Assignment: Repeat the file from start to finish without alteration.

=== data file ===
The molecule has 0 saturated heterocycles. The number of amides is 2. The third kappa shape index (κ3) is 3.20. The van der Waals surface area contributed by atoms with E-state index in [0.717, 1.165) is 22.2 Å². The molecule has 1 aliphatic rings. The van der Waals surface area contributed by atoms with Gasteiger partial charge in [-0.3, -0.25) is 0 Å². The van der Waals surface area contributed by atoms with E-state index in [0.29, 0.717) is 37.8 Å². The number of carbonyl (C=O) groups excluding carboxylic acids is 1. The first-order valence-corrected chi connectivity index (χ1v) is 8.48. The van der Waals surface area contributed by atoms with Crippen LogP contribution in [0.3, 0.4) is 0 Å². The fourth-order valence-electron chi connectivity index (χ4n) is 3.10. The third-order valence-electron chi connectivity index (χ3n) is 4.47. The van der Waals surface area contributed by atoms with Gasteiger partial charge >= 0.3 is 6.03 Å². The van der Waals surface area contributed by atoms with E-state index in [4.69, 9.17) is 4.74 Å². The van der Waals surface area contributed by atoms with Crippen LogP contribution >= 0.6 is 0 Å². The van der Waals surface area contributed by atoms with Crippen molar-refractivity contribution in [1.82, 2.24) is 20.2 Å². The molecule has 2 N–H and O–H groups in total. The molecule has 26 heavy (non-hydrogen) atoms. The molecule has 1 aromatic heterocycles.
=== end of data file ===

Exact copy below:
The molecule has 0 saturated heterocycles. The number of amides is 2. The third kappa shape index (κ3) is 3.20. The van der Waals surface area contributed by atoms with E-state index in [0.717, 1.165) is 22.2 Å². The molecule has 1 aliphatic rings. The van der Waals surface area contributed by atoms with Gasteiger partial charge in [-0.3, -0.25) is 0 Å². The van der Waals surface area contributed by atoms with E-state index in [0.29, 0.717) is 37.8 Å². The number of carbonyl (C=O) groups excluding carboxylic acids is 1. The first-order valence-corrected chi connectivity index (χ1v) is 8.48. The van der Waals surface area contributed by atoms with Crippen LogP contribution in [0.3, 0.4) is 0 Å². The fourth-order valence-electron chi connectivity index (χ4n) is 3.10. The third-order valence-electron chi connectivity index (χ3n) is 4.47. The van der Waals surface area contributed by atoms with Gasteiger partial charge >= 0.3 is 6.03 Å². The van der Waals surface area contributed by atoms with E-state index in [4.69, 9.17) is 4.74 Å². The van der Waals surface area contributed by atoms with Crippen LogP contribution >= 0.6 is 0 Å². The van der Waals surface area contributed by atoms with Crippen molar-refractivity contribution in [1.82, 2.24) is 20.2 Å². The molecule has 2 N–H and O–H groups in total. The molecule has 26 heavy (non-hydrogen) atoms. The molecule has 1 aromatic heterocycles.